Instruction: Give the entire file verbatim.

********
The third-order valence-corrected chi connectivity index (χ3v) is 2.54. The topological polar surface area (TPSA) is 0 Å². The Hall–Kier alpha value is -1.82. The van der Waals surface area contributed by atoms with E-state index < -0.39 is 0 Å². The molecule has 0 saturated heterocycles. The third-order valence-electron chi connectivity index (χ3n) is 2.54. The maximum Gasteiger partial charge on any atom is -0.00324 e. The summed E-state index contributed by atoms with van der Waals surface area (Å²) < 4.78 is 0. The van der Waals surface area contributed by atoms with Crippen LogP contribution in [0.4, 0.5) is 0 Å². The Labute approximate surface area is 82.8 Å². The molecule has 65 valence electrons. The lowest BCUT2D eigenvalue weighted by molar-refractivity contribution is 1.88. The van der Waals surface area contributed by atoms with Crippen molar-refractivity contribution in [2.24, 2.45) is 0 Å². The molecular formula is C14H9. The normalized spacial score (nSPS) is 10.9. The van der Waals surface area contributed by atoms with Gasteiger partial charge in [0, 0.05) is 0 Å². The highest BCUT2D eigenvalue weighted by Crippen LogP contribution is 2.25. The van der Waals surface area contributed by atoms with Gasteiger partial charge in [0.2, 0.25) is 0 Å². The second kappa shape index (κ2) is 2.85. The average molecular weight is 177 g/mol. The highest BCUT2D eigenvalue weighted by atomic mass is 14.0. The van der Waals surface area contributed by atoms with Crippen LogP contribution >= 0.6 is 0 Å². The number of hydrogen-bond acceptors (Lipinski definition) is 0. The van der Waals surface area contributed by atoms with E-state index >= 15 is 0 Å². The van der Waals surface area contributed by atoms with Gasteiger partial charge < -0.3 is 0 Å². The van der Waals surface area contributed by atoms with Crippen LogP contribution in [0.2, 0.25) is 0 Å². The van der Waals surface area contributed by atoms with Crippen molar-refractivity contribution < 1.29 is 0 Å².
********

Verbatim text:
The third-order valence-corrected chi connectivity index (χ3v) is 2.54. The topological polar surface area (TPSA) is 0 Å². The Hall–Kier alpha value is -1.82. The van der Waals surface area contributed by atoms with E-state index < -0.39 is 0 Å². The molecule has 0 saturated heterocycles. The third-order valence-electron chi connectivity index (χ3n) is 2.54. The maximum Gasteiger partial charge on any atom is -0.00324 e. The summed E-state index contributed by atoms with van der Waals surface area (Å²) < 4.78 is 0. The van der Waals surface area contributed by atoms with Crippen LogP contribution in [0.4, 0.5) is 0 Å². The Labute approximate surface area is 82.8 Å². The molecule has 65 valence electrons. The lowest BCUT2D eigenvalue weighted by molar-refractivity contribution is 1.88. The van der Waals surface area contributed by atoms with Crippen molar-refractivity contribution in [2.24, 2.45) is 0 Å². The molecular formula is C14H9. The normalized spacial score (nSPS) is 10.9. The van der Waals surface area contributed by atoms with Gasteiger partial charge in [0, 0.05) is 0 Å². The highest BCUT2D eigenvalue weighted by Crippen LogP contribution is 2.25. The van der Waals surface area contributed by atoms with Gasteiger partial charge in [0.2, 0.25) is 0 Å². The second kappa shape index (κ2) is 2.85. The average molecular weight is 177 g/mol. The highest BCUT2D eigenvalue weighted by atomic mass is 14.0. The van der Waals surface area contributed by atoms with Crippen LogP contribution >= 0.6 is 0 Å². The number of hydrogen-bond acceptors (Lipinski definition) is 0. The van der Waals surface area contributed by atoms with E-state index >= 15 is 0 Å². The van der Waals surface area contributed by atoms with Gasteiger partial charge < -0.3 is 0 Å². The van der Waals surface area contributed by atoms with Crippen LogP contribution in [0.2, 0.25) is 0 Å². The van der Waals surface area contributed by atoms with Crippen molar-refractivity contribution < 1.29 is 0 Å².